As the much anticipated release for “The Notorious Bettie Page” draws nearer (Gretchen Mol as Bettie Page = sexual fantasies for the next six months), one of the most iconic pop culture figures of all time is gaining yet another resurgence, and Page’s immense fan base are swimming in exposure of their idol. Along with the acclaimed upcoming film that I am also anticipating, comes “Bettie Page: Dark Angel” another semi-biographical film about one of the most revered pin-up girls of all time. Hey, you can have your Marilyn Monroe’s; there’s something about Bettie Page that just attracts people to her be you man or woman. She was so unbridled, independent, and enigmatic; just a woman who broke the mold, and that’s admirable, and it’s tough not to become a fan. As for “Bettie Page: Dark Angel”, the creators here make an admirable attempt at approaching the topic of Bettie Page with a sense of originality.
“Dark Angel” chronicles the last legs of her career as a star in bondage films which is re-enacted on-screen in full length, and then we witness how Bettie Page struggled to get by with those starring turns. Paige Richards is gorgeous and really resembles Page, while looking like she’s having fun starring in the dramatizations of the bondage films, but I just couldn’t shake off the feeling that “Dark Angel” didn’t have a full idea of where it was heading. Richards can handle the porn aspect of the film in her dead on mimicking of the bondage shorts, but acting wise, she never convinced me she was a girl looking for a career beyond pin-ups and bondage. Most of the film’s narrative is Page in the films, and then canoodling and interacting with her friends and boyfriend, and it’s a consistent formula jumping from bondage to plot without any real bridge to gap them. Thus it comes off as forced.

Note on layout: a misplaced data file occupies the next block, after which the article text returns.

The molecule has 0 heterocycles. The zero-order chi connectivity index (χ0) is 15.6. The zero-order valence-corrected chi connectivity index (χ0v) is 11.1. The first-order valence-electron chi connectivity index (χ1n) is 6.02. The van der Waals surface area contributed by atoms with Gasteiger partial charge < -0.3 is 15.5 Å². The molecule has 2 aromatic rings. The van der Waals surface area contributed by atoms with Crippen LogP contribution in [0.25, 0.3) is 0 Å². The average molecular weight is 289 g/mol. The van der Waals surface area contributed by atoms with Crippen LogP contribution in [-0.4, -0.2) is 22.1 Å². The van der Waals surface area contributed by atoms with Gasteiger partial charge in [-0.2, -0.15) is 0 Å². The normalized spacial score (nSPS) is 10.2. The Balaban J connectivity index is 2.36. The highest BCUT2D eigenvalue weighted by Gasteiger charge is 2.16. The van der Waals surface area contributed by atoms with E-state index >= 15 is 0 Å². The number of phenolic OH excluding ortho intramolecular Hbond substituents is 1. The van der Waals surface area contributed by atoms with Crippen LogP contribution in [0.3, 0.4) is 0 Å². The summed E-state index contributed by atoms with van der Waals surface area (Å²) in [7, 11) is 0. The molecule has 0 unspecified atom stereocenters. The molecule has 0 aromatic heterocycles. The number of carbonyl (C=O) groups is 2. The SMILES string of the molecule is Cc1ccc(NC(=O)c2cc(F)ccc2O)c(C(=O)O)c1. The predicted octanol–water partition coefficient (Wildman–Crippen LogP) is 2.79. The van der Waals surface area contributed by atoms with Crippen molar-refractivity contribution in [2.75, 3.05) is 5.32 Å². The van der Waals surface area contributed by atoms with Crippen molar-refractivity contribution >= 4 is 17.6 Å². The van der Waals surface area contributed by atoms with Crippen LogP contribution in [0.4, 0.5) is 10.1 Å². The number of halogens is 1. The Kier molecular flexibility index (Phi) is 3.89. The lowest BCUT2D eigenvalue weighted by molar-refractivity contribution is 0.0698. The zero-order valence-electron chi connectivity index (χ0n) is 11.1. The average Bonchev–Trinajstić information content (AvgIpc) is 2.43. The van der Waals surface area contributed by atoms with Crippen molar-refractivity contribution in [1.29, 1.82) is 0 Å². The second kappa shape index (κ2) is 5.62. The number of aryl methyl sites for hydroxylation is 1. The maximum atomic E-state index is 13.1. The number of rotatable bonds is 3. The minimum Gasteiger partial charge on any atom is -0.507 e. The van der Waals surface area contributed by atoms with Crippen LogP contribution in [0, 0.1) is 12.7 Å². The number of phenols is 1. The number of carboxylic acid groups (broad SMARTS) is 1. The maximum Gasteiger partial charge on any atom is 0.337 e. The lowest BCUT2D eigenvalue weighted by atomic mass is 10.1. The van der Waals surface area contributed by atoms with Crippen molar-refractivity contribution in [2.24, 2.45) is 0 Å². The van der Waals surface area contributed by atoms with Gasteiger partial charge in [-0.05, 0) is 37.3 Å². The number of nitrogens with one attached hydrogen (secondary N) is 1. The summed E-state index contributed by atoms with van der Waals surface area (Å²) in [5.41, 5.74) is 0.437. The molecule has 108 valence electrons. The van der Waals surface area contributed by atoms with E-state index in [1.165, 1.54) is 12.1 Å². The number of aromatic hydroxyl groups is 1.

On the flipside though, “Dark Angel” is inspiring because instead of showing its low budget by clinging to its bio-pic conventions, and unable to make the film that they’d envision, the turn is much more unique showing Page’s life in small vignettes, and then showing her bondage films without ever really cutting away. Page clutches to her career auditioning as much as she can and never being taken seriously as the actress she wants to be, and is basically forced in to starring in these bondage films just to collect a paycheck. In spite of the often mixed story of Page’s remaining career, you have to wonder if these films were for fun, or just to collect a paycheck being forced in to a corner. “Dark Angel” gets a surefire A for effort because it makes no bones about itself and makes good use of its low budget, but as for its delivery it’s often weak without a truly coherent interesting story to keep us planted in our seats.